Social media content is a rich reservoir of first-person accounts of compelling and timely topics. However, this data is often broad, but not deep, which is an inexact fit for some qualitative tools. In this case the authors examined hundreds of tweets about reasons for not reporting sexual assault. The first step was to organize them using content analysis techniques, and then use constructivist grounded theory methods to organize these categories according to the processes suggested by the data. In this way, the content analysis brought together large amounts of data, which created rich categories that could be examined for process, per grounded theory, which helped represent these survivors’ challenges in a rich and detailed way. The ethics of utilizing online content not intended for research continues to be an important area of consideration for researchers.



Exceptional Sample


Ripoll-Núñez, K., Villar-Guhl, C. F., & Villar-Concha, E. (2012). Therapeutic Change in Colombian families dealing with violence: Therapist, clients, and referring systems in conversation. Journal of Marital and Family Therapy, 38(1), 168 – 186. Doi: 10.1111/j.1752-0606.2012.00297.x

Ripoll-Nunez et al. (2012) offer a unique and important way to collect data for systemic therapists and offer a methodologically sound article. Their sample included clients receiving mandated services for family violence, therapists at a clinic treating the mandated clients, and judges who sentence families to services. The data included interviews from all three groups of participants (early, middle, and end of therapy), as well as the court letters for referral to services and outcome data from treatment services. The one critique was the limited details on the coding steps/process, although the authors do state they followed Strauss’ constant comparative method (GTA, Strauss & Corbin, 1990). The research team included six members, who independently coded, then met weekly to discuss analysis process and emerging themes. Further, Ripoll-Nunez et al. provide a strong discussion of the steps taken to enhance the trustworthiness of their study, which lead the guest editing team to also give this article consideration for our exemplar trustworthiness articles. For trustworthiness, the researchers clearly describe the strategies used in this study, they developed a creative prompt to enhance researcher reflexivity,  they adhere to GT analysis (Strauss & Corbin, 1990), and a by recruiting a diverse sample of participants that all represent the area of interest they are able to engage in the triangulation of data (i.e., multiple perspectives from different parts of the treatment system (clients, therapist, judge), as well as types of data used – interviews, referral letters from the judge). The study resulted in the development of two theoretical models, one that depicts the process of change for therapists, and one that shows the theory of change for clients. In the discussion of the results, the researchers provide discussion of how each theme relates to one another and offers direct quotes to support the development of themes/categories grounded in the data.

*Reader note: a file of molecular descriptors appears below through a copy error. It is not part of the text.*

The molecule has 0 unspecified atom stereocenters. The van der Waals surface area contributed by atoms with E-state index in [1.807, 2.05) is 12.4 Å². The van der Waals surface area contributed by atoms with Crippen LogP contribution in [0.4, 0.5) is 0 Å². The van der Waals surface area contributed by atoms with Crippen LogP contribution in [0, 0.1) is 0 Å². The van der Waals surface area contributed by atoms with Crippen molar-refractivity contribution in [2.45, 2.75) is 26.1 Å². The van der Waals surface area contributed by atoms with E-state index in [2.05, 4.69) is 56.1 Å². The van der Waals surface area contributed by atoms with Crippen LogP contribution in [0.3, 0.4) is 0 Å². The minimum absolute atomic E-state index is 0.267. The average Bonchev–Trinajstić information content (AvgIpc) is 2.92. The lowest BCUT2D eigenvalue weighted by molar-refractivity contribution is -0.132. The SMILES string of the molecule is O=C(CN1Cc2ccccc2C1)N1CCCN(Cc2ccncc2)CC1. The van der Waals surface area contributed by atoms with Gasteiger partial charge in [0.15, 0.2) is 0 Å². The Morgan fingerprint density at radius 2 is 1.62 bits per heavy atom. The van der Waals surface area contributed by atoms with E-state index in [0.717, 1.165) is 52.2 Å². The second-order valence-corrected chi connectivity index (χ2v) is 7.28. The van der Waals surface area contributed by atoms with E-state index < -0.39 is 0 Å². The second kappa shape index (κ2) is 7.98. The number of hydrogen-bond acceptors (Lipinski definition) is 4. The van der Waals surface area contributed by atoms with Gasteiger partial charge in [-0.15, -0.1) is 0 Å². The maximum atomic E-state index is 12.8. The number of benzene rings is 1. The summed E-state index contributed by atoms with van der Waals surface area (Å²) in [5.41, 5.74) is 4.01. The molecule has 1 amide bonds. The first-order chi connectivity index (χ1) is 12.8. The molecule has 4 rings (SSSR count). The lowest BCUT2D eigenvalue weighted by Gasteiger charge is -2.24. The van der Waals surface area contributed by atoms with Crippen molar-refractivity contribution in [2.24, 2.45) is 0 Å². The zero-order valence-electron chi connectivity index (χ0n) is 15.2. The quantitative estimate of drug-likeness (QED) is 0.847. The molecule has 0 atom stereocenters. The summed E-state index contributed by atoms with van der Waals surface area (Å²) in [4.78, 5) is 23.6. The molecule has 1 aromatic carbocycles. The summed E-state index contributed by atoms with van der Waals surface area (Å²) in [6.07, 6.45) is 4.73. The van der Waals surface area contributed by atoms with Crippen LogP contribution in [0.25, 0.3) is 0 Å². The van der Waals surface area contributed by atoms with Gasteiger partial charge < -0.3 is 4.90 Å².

Awosan, C. I., & Hardy, K. V. (2017). Coupling processes and experiences of never married heterosexual black men and women: A phenomenological study. Journal of Marital and Family Therapy, 43(3), 463-481.

One thing qualitative research excels in is helping readers understand and appreciate an experience at a deep level. More than statistics or percentages, voices can enlighten. In this study, Awosan and Hardy identify a social trend (changes in Black marriage) which has been subject to discussion and speculation, but little research. They went the extra mile in recruiting broadly to understand this issue, finding participants “through study flyers posted on a university campus in the northeast, in neighborhoods, community health centers, hair salons, and barber shops; through mass e-mail to a Black graduate-student-union Listserv; and through word of mouth.” This resulted in powerful data and results, consisting of voices of authority on this issue. 



Trustworthiness and Credibility


Hair, H. J., & Fine, M. (2012). Social constructionism and supervision: Experiences of AAMFT Supervisors and Supervised Therapist. Journal of Marital and Family Therapy, 38(4), 604-620. Doi:10.1111/j.1752.0606.2011.00255.x